The gracious verdict

"Neither do I condemn you; go, and sin no more!" (John 8:1)

How much more tender is Jesus — than the tenderest of earthly friends! The Apostles, in a moment of irritation, would have called down fire from heaven on obstinate sinners — but their Master rebuked the unkind suggestion.

Peter, the trusted but treacherous disciple, expected nothing but harsh and merited reproof for faithlessness — but He who knew well how that heart would be bowed with penitential sorrow, sends first the kindest of messages, and then the gentlest of rebukes — "Do you love Me?"

The watchmen in the Song of Solomon smote the bride, tore off her veil, and loaded her with reproaches — but when she found her lost Lord, there was not one word of upbraiding from Him! "So slow is He to anger," says an illustrious believer, "so ready to forgive, that when His prophets lost all patience with the people so as to make intercession against them — yet even then, He could not cast off His people whom He foreknew, for His great Name's sake."

The guilty sinner to whom He speaks this comforting "word" above, was frowned upon by her accusers. But, if others spurned her from their presence, "Neither do I condemn you," Well it is to fall into the hands of this blessed Savior-God, for great are His mercies!

Are we to infer from this, that He merely winks at sin? Far from it! His blood, His work — Bethlehem, and Calvary, refute the thought! Before the guilt even of one solitary soul could be washed out — He had to descend from His everlasting throne to agonize on the accursed tree. But this "word of Jesus" is a word of tender encouragement to every sincere, broken-hearted penitent — that crimson sins, and scarlet sins — are no barrier to a free, full, everlasting forgiveness.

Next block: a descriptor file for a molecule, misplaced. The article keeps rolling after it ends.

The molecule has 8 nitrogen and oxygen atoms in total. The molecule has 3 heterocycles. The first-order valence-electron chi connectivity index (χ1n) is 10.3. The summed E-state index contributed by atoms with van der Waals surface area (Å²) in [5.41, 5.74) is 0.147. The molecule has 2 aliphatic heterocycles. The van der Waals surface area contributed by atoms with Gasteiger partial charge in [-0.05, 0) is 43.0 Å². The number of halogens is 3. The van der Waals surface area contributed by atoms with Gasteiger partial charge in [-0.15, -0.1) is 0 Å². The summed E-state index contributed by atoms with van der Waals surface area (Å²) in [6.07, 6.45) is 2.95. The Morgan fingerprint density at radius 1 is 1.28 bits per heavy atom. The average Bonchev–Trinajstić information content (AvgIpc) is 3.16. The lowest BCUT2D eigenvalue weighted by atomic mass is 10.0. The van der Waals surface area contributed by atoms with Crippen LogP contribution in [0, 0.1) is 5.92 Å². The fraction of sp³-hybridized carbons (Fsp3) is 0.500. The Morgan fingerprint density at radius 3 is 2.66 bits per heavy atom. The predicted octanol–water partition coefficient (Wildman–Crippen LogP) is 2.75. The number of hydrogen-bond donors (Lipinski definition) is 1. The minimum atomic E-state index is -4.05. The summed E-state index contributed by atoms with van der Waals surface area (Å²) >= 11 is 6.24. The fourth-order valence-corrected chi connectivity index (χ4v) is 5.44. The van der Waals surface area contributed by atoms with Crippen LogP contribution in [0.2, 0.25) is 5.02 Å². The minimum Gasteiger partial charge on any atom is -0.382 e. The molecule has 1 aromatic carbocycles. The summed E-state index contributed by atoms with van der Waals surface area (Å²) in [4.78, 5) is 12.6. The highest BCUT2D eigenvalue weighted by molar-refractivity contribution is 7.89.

The Israelite of old, gasping in his agony in the sands of the wilderness, had but to "look — and live!" And still does He say, "Look unto Me — and be saved, all the ends of the earth!" Upreared by the side of His own cross there was a monumental column for all time, only second to itself in wonder.

Over the head of the dying felon is the superscription written for despairing guilt and trembling penitence, "This is a faithful saying, and worthy of all acceptance, that Jesus Christ came into the world to save sinners." "He never yet," says Charnock, "put out a dim candle that was lighted at the Sun of Righteousness." "Whatever our guiltiness is," says Rutherford, "yet when it falls into the sea of God's mercy, it is but like a drop of blood fallen into the great ocean!"

Reader, you may be the chief of sinners — or it may be the chief of backsliders; your soul may have veered astray like an arrow from a broken bow. As the bankrupt is afraid to look into his books — so you may be afraid to look into your own heart! You are hovering on the verge of despair. Conscience, and the memory of unnumbered sins, is uttering the desponding verdict, "I condemn you!" Jesus has a kinder word — a more cheering declaration, "Neither do I condemn you; go, and sin no more!" "And all wondered at the gracious WORDS that proceeded out of His mouth!"


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